IIT Madras develops indigenous solar-powered, autonomous survey vessel

LinkedIn +

Engineers at the Indian Institute of Technology (IIT) in Madras have developed a solar-powered vessel to survey India’s ports and inland waterways. The USV (unmanned surface vessel) is capable of undertaking hydrographic and oceanographic surveys, while providing real-time data about its environment.

According to IIT, it is equipped with an echo sounder for depth measurements and an onboard GPS system for tracking, and a 360° camera and light detection and ranging (lidar) for topographical measurement can be added. It also has provisions to carry additional engineering and technical payloads, with the ability to measure incoming and passing water currents in the future.

The craft was developed by a research team at the National Technology Centre for Ports, Waterways and Coasts (NTCPWC), the technology arm of the Ministry of Shipping, in IIT Madras. The institute notes it is already in the process of commercializing and licensing this technology with the help of the ministry and the IIT Madras Incubation Cell. The vehicle is expected to be operational in early 2021.

“This is a significant leap toward indigenization of the Indian maritime sector, which is currently dominated by foreign technology,” said K Murali, head of Department of Ocean Engineering at IIT-Madras. “The craft is capable of delivering precise and accurate depth measurements even in very shallow waters. This autonomous survey craft will help to meet the increasing demands for volume and efficiency as ships are becoming larger, with maximum loading to ensure most efficient operations.”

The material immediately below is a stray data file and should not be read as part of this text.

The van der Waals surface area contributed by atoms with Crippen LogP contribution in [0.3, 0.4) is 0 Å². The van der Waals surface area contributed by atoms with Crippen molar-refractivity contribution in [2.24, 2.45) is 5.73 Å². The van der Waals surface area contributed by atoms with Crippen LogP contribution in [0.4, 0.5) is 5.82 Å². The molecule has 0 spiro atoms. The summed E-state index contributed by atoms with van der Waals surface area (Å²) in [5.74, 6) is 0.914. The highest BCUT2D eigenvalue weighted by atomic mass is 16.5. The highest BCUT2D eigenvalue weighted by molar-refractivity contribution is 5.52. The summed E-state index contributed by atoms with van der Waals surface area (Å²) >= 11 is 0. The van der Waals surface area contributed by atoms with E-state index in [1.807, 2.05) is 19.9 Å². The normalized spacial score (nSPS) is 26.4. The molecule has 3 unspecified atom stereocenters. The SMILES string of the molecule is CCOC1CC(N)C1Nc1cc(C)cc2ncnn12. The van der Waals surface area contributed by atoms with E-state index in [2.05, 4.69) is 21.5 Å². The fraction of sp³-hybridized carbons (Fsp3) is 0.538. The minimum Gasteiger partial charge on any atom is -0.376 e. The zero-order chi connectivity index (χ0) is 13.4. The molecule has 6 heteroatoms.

The research team spent two years developing the project with physical testing taking place over an eight-month period. The vehicle, which measures 4.5 x 3m with a double hull, will be available to port authorities for use, along with accompanying services from the NTCPWC if needed.

“Ports like the ones in Cochin and Kolkata require constant monitoring to facilitate safe passage of ships,” explained Dr D Kumaran Raju, principal scientist, NTCPWC. “These survey boats carry out necessary measurements needed for the process, and these autonomous vehicles can make the process much quicker, without hindering passing ships that would otherwise require clearing the way.”

Share this story:

About Author


Lawrence has been covering engineering subjects – with a focus on motorsport technology – since 2007 and has edited and contributed to a variety of international titles. Currently, he is responsible for content across UKI Media & Events' portfolio of websites while also writing for the company's print titles.

Comments are closed.